Worth repeating… Fentanyl patches can be deadly to children


Over the years, we have written articles about keeping medicines up and away and out of the reach and sight of children. However, accidental exposure to medicine still remains the leading cause of poisonings in children. We have also warned about the dangers of medicine patches, particularly fentanyl patches. These patches contain a powerful pain medicine that has resulted in death when children have put them on their skin or ingested them. So, it is Worth repeating some important safety tips for use when anyone in your home uses fentanyl patches.

Secure and check the patch. Young children or toddlers may think medicine patches are band aids, stickers, or tattoos. So, they may stick them on their skin if a wayward patch is found on the floor. When wearing a fentanyl patch on your skin, be sure it is secure and won’t come off. Consider using first aid tape or a transparent adhesive film to cover and secure it. Check to make sure it is in place throughout the day.

Dispose of patches properly. Even used fentanyl patches contain enough medicine that could harm a child. To dispose a patch securely, the US Food and Drug Administration (FDA) recommends folding the used patch in half with the sticky sides together, then flushing it down the toilet. Never put used fentanyl patches in household trash where children or pets may find them.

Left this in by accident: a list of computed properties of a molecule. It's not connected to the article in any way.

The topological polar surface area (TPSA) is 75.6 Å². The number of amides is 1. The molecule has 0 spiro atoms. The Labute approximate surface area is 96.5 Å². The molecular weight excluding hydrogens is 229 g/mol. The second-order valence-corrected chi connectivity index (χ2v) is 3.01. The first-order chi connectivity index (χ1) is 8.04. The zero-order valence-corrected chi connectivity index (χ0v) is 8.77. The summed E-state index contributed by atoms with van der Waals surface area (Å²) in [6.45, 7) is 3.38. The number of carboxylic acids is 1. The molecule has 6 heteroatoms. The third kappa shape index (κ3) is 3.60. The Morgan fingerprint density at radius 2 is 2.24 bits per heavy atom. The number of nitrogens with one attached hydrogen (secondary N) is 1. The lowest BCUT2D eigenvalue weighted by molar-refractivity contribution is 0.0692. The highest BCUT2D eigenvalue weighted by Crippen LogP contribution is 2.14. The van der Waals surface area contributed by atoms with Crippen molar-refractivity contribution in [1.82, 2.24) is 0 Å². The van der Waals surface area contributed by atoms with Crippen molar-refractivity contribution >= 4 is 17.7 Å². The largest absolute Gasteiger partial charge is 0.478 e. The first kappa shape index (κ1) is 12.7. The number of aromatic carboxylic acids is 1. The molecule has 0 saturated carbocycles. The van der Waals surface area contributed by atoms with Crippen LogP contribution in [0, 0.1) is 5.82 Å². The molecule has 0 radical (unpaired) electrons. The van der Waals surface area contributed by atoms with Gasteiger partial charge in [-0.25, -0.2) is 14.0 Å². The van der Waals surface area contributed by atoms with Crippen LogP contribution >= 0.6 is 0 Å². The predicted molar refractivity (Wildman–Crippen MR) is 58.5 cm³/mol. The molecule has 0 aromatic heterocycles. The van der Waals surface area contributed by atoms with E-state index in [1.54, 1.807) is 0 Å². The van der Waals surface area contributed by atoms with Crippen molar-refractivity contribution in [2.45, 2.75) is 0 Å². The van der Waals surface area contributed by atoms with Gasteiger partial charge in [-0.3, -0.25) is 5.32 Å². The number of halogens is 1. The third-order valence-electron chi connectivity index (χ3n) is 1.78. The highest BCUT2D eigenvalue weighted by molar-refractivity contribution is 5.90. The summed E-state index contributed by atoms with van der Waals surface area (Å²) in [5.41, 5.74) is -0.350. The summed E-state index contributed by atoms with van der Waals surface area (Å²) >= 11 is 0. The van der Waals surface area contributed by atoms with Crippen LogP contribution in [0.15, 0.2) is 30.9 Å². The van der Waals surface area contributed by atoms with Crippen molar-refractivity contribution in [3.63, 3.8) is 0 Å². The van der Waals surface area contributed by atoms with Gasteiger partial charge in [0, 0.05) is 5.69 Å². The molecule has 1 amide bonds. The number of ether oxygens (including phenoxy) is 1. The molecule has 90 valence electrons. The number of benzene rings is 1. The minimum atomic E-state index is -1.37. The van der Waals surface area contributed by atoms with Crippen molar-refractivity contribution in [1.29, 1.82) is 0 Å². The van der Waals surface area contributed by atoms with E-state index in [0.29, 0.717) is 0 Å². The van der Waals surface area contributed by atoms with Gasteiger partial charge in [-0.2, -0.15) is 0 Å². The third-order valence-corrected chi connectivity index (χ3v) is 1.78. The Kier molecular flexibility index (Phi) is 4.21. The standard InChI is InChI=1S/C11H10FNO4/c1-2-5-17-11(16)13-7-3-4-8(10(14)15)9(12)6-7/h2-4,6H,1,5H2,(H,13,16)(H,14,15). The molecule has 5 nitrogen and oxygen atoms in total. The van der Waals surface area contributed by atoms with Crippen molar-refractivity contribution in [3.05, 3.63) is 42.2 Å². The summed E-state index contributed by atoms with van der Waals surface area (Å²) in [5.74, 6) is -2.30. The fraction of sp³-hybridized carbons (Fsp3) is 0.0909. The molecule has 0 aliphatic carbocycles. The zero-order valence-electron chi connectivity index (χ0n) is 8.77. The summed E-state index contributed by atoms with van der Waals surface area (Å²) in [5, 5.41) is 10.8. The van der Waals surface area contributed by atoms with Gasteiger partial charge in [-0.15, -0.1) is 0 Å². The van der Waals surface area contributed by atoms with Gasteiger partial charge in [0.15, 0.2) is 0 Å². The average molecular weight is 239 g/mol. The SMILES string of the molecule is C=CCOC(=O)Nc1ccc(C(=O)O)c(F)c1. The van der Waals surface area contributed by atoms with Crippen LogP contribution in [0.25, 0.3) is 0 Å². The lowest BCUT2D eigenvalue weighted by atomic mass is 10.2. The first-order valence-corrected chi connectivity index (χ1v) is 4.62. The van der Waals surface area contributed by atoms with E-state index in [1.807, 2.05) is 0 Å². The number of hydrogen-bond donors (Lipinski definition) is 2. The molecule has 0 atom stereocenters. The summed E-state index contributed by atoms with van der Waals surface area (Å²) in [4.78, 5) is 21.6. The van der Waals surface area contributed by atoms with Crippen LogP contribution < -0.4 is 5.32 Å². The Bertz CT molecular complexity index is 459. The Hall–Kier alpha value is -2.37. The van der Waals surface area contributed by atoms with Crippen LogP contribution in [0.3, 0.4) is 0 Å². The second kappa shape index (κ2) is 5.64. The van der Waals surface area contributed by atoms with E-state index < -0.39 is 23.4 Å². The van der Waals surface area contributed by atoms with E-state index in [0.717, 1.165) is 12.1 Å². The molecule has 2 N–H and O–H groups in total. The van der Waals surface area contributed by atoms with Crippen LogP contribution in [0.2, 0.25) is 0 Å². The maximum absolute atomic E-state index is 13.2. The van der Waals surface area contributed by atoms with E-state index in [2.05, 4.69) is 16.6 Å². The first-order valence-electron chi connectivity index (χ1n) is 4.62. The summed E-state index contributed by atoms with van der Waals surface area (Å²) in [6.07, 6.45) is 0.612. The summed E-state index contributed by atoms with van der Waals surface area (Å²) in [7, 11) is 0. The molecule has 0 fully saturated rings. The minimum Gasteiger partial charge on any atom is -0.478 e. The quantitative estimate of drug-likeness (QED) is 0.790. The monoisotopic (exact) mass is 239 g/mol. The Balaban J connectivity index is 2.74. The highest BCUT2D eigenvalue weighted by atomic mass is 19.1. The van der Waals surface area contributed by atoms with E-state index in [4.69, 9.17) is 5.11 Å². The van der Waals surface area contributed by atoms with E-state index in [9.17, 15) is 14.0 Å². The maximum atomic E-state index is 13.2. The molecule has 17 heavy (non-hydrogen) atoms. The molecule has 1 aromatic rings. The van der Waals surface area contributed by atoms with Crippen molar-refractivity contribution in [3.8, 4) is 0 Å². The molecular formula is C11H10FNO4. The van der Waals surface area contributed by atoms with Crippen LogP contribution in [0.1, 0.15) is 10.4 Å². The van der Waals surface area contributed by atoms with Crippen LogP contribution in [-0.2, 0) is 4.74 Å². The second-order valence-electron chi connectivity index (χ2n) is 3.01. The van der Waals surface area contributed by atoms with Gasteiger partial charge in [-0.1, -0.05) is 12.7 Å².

Seek medical attention immediately. If a child has accidentally touched or applied a fentanyl patch to their skin, call 911 and seek emergency medical help immediately. If you have naloxone, a medicine that reverses the effects of fentanyl and other strong pain medicines (opioids/narcotics), if instructed, give it to your child and still seek medical attention. But it may be difficult to know if your child had been exposed to a fentanyl patch. Look for these symptoms: They may become drowsy or agitated; they may have trouble breathing; or their face, tongue, or throat might swell. You can always call the Poison Help hotline (1-800-222-1222) for guidance.

Created on January 10, 2022

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